Or wouldn't they simply swallow the entire comet and continue on a trajectory we have calculated in that case?
django, Aug 01 2007
  

       It is impossible to send a large amount of sponges in successtion. The best you could do would be to send a large *number* of sponges or, possibly, a large amount of *sponge*.   

       However you slice your catfish, the final velocity of the whole schlemiel is going to be closest to whichever had the greatest mass (ie, the comet or the sponges) before they met. And the comet's gravity doesn't have much to do with it - only its momentum.
MaxwellBuchanan, Aug 01 2007
  

       A bun because it's beautiful. And for using pencils a bit.
awesomest, Aug 01 2007
  

       //I'm not a physicist// Everybody is a physicist. It's just that some people (not me) are good enough to do it for a living.
MaxwellBuchanan, Aug 01 2007
  

       Sponges, nano-materials, orbits, comets, planets... totally far fetched, daft and halfbaked. this will never work, BUT on the other hand, it might ! BIG, BIG planet sized croissant +
xenzag, Aug 01 2007
  

       Re link, I did a google for 'huge swelling". Interesting reading, but I'm not going to link.
normzone, Aug 01 2007
  

       [MaxwellBuchanan], sorry for my bad English skills. I am still working on it, but it is a very difficult language for me! :-)   

       For example, when do you use "which" and "that" or "who". E.g.: "much sponges that travelled through space" or is it "much sponges which travelled through space", maybe it is even "much sponges who travelled through the space"? Very few people know!
django, Aug 01 2007
  

       "I sponge, therefore I am a sponge." Repeat loudly until you start absorbing moisture from your immediate surroundings. Congratulations you are now qualified as a neophyte sponge.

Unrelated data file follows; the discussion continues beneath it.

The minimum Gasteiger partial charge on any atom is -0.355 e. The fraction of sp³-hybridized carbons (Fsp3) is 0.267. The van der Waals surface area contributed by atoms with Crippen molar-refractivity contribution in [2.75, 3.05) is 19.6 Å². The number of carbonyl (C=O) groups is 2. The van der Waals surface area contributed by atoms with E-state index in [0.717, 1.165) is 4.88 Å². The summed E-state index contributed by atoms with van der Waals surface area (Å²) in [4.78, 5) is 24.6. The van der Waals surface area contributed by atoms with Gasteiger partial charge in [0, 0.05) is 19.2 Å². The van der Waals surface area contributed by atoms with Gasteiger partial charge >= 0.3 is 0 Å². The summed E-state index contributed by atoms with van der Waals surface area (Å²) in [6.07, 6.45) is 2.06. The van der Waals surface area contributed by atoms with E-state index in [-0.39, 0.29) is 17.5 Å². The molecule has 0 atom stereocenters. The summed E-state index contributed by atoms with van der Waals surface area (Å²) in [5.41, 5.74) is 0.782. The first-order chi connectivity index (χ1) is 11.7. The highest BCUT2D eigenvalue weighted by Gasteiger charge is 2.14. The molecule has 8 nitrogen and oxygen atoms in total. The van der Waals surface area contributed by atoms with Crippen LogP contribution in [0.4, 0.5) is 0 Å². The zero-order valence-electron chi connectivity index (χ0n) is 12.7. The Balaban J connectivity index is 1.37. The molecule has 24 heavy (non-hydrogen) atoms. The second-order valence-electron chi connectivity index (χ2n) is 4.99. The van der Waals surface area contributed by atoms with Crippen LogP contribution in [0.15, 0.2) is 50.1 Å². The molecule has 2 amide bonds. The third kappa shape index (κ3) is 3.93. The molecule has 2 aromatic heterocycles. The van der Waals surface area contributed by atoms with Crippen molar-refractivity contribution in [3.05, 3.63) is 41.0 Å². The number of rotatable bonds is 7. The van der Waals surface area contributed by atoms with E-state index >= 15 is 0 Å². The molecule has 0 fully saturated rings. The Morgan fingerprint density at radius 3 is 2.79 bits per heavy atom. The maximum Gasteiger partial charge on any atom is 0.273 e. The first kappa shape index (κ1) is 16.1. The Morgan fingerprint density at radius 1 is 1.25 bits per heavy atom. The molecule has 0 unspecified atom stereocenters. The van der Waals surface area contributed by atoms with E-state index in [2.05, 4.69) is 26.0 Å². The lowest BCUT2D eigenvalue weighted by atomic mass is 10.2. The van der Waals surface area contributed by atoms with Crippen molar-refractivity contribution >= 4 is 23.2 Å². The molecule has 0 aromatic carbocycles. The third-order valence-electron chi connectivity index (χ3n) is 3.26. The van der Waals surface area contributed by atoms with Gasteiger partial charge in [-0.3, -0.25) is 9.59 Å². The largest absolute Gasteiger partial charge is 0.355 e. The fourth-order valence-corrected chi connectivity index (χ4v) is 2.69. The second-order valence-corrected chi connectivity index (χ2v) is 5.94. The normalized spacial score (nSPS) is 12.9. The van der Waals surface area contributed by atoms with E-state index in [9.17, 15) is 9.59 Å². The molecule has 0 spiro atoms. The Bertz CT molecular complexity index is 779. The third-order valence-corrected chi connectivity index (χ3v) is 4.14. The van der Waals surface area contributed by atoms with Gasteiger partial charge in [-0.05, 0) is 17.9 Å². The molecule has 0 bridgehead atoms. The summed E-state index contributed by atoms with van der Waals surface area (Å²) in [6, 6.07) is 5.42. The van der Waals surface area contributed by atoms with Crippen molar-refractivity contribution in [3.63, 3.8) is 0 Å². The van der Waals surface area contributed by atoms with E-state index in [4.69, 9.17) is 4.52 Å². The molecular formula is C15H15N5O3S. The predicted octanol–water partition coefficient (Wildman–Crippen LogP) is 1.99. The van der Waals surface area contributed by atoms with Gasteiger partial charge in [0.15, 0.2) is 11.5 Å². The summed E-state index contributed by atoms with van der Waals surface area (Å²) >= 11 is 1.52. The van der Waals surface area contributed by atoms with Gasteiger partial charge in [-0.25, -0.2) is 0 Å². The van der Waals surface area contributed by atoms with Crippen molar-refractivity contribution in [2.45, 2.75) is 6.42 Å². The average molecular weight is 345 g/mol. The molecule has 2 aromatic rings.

xenzag, Aug 01 2007
  

       [Django] - my apologies, I was making fun at your expense. "Many" refers to discrete, countable items; "amount", "much" etc refer to continuous variables (many gazelles; much water). "That" and "which" - I never remember. I think the rule is that "which" is parenthetical, whereas "that" specifies.   

       For instance "The dog, which was barking, was brown." (There was only one dog and it was brown. It also happened to be barking.) Or "The dog that was barking was brown." (There were many dogs, but the brown one was barking.)
MaxwellBuchanan, Aug 01 2007
  

       I know it's out there, but could this or something similar be done with Haley’s' comet?
We should know its precise trajectory, could we not use the fact that the comet will "drag' the sponges to predict and in fact control where they will eventually orbit the Sun?
  

       I can't decide whether to MFD this for bad science, WIBNI, or magic, so I won't.
ldischler, Aug 02 2007
  

       Whatever he's having---I'll have one too.
Ander, Aug 04 2007
  

       //In other words, momentum is momentum (and cheese, indeed, is cheese)//